Gonzalo Eduardo Díaz Ponce/The Santiago Times Staff
SANTIAGO – This week, the Second Family Court of Chile ordered the Civil Registry Service to register a child on his birth certificate as the son of two women.
“This is a historic triumph for diverse families; it is a further step in their recognition and protection. With this sentence, the State has ratified that same-sex couples are family, and both the couple and their children deserve the same protection under the law,” Juan Enrique Pi, president of Fundacion Iguales said.
Attilo José, the child of the two mothers called Emma de Ramón and Gigliola Di Giammarino, would set a precedent in the judicial history of Chile for future generations.
Previous data from a similar case can be seen in 2018, where the Supreme Court ruled on that case, stating that “an individual cannot have more than one father or more than one mother,” supporting the theory that a child cannot have two fathers or two mothers.
However, the Monday’s historical judgment changes justice perspective on behalf of those people who want to have a child.
On the other hand, some lawyers have disagreed with the court’s ruling, arguing that the Civil Code only grants filiation between a father and a mother, and that must be respected because otherwise it would be against the law. Actually, article 182 of the Chilean Civil Code states: ‘‘The father and mother of the child conceived through the application of assisted human reproduction techniques are the men and women who underwent them.’’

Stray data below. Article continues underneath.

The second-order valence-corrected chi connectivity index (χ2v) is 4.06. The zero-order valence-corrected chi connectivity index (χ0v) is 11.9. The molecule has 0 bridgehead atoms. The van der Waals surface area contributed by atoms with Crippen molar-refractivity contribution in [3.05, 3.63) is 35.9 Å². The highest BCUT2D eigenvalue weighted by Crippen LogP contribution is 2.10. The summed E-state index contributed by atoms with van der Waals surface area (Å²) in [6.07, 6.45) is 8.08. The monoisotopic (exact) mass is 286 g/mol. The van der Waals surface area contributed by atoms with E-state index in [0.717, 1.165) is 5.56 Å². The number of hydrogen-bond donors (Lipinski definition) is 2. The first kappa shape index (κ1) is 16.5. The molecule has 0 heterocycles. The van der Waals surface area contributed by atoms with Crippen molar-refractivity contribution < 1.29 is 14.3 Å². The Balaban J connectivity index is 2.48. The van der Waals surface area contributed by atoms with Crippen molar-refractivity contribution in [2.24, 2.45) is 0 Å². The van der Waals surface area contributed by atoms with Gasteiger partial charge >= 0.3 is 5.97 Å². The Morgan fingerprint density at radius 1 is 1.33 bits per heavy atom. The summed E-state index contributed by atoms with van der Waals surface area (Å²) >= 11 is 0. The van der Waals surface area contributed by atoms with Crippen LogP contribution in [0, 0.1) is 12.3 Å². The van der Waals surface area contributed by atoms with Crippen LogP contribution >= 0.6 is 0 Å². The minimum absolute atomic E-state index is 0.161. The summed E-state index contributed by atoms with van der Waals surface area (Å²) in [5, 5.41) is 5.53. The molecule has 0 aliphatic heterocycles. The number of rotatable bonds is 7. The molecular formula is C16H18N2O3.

However, the sentence of June 8 judgment claims that ‘‘The non-application of article 182 of the Civil Code to this case implies a double attack on equality before the law: it deprives Attilio José of the recognition of his rights as the son of Emma de Ramón (who jointly submitted to the applicant to the Technical of Assisted Reproduction, and also affective, and is socially his mother), leaving him at a disadvantage compared to other children, who would have been born in the same conditions, but whose parents are a couple of different sex, with heterosexual orientation. And, in addition, it violates the right to equality before the law of the defendant, who, despite having participated in an assisted reproduction process together with her civil partner, concurring in her pro-creation will, cannot legally recognize the child born thanks to such a procedure.”
In this sense, we can see that the principle of all children are equal before the law must prevail in our legal system.
Is it time for a change in our Civil Code?